Susana Duarte de Suarez
Susana Duarte de Suarez describes herself as a fixer by nature, which is what draws her to a life of service. For Suarez, the most important thing about service is to be in it for the long haul. From her work in the White House, State House, Peace Corps, Town Hall and Conner Prairie, she is continually inspired by those working around her. “The passion of those who do amazing things lets you know how much more you can do,” she said.
Raised in Mexico as a dual U.S. citizen, a young Suarez wrote a letter to then President Jimmy Carter asking what it took to make decisions that would affect those living abroad. This experience taught her that individuals can have a strong voice. Since then, she has used her voice to mold communications for large multinational organizations, Governor Holcomb, FEMA, Zionsville and now Connor Prairie.
Suarez dedicates much of her time to serving on the boards of the International Center, Christel House, International School of Indiana, Boy Scouts of America and Indiana Latino Expo. She also mentors young women, speaking around the country about leadership and the role of women and Latinas in leadership. “I’m happiest when I’m making a difference. I love speaking to young women beginning their careers, emphasizing that they can do it – it’s worth the ride.”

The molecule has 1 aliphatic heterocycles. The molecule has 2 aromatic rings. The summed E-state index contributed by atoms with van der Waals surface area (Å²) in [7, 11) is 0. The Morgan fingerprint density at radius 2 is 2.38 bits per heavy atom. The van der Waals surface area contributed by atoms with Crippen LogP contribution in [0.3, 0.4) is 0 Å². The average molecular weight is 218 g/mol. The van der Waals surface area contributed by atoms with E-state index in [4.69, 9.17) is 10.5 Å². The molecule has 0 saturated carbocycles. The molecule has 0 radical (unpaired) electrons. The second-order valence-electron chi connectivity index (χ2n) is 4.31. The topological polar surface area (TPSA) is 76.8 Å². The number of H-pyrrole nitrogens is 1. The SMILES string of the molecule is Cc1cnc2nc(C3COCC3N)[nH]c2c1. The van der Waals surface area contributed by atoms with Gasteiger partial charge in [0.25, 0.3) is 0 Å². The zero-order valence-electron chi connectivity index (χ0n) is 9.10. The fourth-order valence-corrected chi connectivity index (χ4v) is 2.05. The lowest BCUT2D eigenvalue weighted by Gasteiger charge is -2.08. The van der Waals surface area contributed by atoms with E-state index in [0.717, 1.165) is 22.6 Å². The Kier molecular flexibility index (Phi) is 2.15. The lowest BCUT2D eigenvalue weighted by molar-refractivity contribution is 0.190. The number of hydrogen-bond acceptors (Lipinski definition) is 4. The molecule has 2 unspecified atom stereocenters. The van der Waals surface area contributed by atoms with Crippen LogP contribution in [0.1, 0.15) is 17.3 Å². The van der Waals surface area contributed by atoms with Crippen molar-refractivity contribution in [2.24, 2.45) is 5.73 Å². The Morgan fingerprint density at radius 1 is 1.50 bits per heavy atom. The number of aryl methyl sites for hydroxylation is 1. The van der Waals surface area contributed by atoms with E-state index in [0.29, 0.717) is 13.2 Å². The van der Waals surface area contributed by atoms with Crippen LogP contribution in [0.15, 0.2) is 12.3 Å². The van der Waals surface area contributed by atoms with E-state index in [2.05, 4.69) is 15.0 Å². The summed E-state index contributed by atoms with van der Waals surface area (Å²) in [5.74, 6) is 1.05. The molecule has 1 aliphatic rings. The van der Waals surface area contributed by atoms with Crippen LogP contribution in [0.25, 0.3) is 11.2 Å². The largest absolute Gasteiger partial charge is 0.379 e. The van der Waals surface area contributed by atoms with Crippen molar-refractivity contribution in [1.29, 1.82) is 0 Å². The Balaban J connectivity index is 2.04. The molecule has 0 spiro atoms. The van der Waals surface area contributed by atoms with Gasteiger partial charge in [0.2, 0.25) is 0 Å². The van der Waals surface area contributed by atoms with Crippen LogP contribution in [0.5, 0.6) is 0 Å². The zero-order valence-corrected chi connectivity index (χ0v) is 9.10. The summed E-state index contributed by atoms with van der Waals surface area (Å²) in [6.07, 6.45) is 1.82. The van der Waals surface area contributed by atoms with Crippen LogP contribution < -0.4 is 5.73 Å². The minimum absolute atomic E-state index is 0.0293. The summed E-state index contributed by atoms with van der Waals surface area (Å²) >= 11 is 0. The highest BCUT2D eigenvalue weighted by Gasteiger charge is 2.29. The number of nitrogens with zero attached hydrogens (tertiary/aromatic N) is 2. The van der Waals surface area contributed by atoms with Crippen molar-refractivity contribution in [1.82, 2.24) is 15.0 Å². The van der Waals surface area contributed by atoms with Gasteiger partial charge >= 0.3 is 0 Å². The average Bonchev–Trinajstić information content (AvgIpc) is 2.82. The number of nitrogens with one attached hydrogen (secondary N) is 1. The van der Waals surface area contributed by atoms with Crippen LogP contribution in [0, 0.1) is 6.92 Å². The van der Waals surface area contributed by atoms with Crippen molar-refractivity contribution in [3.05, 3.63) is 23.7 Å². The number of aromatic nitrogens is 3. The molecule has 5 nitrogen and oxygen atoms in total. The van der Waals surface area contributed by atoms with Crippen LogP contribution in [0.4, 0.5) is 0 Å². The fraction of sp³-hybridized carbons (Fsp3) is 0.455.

As a mother of two, Suarez knows how difficult it can be to balance the roles of mother, professional and community servant. “It’s important to bring your kids, include them in that service mentality,” she explained. “Find something that you are passionate about and find ways to make that your North Star. Don’t settle for your own success – for every good thing you do, you can have someone else do it as well.”
After living in different areas around the country, Suarez can say with confidence that Central Indiana is unique. “When people say, ‘Can I help?’ They mean it. Whatever they can do will be done. It’s a giving community and open community. Nowhere else like it.”
Although Suarez has made substantial impact in Central Indiana, she knows there is still much progress to be made. “I sometimes feel frustration that there is much to be done and we’re just scratching the surface,” she said. “I want to make a difference and help everyone have access to a healthy, fruitful life with the opportunity to thrive.”